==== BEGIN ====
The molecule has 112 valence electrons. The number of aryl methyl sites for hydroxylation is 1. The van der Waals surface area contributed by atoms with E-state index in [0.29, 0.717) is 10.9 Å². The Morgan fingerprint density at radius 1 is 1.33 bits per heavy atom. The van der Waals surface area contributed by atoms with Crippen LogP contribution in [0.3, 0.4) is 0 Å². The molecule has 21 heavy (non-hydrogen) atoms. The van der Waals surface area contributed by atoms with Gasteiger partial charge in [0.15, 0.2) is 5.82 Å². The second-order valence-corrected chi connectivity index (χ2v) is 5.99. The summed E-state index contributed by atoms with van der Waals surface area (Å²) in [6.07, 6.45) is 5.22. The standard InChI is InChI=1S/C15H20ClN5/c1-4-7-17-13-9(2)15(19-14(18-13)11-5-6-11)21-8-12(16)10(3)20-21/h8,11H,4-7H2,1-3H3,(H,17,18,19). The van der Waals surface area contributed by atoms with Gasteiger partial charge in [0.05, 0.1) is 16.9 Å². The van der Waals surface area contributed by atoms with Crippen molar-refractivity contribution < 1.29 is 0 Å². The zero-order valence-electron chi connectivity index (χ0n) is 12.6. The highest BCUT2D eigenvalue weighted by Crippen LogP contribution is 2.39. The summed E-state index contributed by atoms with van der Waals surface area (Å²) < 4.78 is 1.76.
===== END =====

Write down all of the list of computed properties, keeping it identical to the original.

The molecule has 112 valence electrons. The number of aryl methyl sites for hydroxylation is 1. The van der Waals surface area contributed by atoms with E-state index in [0.29, 0.717) is 10.9 Å². The Morgan fingerprint density at radius 1 is 1.33 bits per heavy atom. The van der Waals surface area contributed by atoms with Crippen LogP contribution in [0.3, 0.4) is 0 Å². The molecule has 21 heavy (non-hydrogen) atoms. The van der Waals surface area contributed by atoms with Gasteiger partial charge in [0.15, 0.2) is 5.82 Å². The second-order valence-corrected chi connectivity index (χ2v) is 5.99. The summed E-state index contributed by atoms with van der Waals surface area (Å²) in [6.07, 6.45) is 5.22. The standard InChI is InChI=1S/C15H20ClN5/c1-4-7-17-13-9(2)15(19-14(18-13)11-5-6-11)21-8-12(16)10(3)20-21/h8,11H,4-7H2,1-3H3,(H,17,18,19). The van der Waals surface area contributed by atoms with Gasteiger partial charge in [0.05, 0.1) is 16.9 Å². The van der Waals surface area contributed by atoms with Crippen molar-refractivity contribution < 1.29 is 0 Å². The zero-order valence-electron chi connectivity index (χ0n) is 12.6. The highest BCUT2D eigenvalue weighted by Crippen LogP contribution is 2.39. The summed E-state index contributed by atoms with van der Waals surface area (Å²) < 4.78 is 1.76.